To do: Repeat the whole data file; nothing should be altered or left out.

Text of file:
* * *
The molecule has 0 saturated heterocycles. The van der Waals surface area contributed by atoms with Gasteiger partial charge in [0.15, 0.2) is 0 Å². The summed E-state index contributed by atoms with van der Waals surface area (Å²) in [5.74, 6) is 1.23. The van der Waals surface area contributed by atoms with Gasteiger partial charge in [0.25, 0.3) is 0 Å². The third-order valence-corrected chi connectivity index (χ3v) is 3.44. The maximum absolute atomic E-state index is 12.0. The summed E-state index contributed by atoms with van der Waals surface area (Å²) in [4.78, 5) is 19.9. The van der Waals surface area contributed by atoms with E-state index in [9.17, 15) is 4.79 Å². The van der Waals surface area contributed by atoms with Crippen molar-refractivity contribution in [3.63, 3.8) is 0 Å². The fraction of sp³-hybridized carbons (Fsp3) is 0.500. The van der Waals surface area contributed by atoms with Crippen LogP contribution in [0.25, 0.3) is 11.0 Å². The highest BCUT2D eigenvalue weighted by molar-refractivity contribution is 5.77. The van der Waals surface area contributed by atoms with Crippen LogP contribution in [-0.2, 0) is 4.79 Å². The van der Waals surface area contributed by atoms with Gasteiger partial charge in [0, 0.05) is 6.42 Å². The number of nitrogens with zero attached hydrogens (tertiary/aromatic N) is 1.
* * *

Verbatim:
The molecule has 0 saturated heterocycles. The van der Waals surface area contributed by atoms with Gasteiger partial charge in [0.15, 0.2) is 0 Å². The summed E-state index contributed by atoms with van der Waals surface area (Å²) in [5.74, 6) is 1.23. The van der Waals surface area contributed by atoms with Gasteiger partial charge in [0.25, 0.3) is 0 Å². The third-order valence-corrected chi connectivity index (χ3v) is 3.44. The maximum absolute atomic E-state index is 12.0. The summed E-state index contributed by atoms with van der Waals surface area (Å²) in [4.78, 5) is 19.9. The van der Waals surface area contributed by atoms with E-state index in [9.17, 15) is 4.79 Å². The van der Waals surface area contributed by atoms with Crippen molar-refractivity contribution in [3.63, 3.8) is 0 Å². The fraction of sp³-hybridized carbons (Fsp3) is 0.500. The van der Waals surface area contributed by atoms with Crippen LogP contribution in [0.25, 0.3) is 11.0 Å². The highest BCUT2D eigenvalue weighted by molar-refractivity contribution is 5.77. The van der Waals surface area contributed by atoms with Crippen LogP contribution in [-0.2, 0) is 4.79 Å². The van der Waals surface area contributed by atoms with Gasteiger partial charge in [0, 0.05) is 6.42 Å². The number of nitrogens with zero attached hydrogens (tertiary/aromatic N) is 1.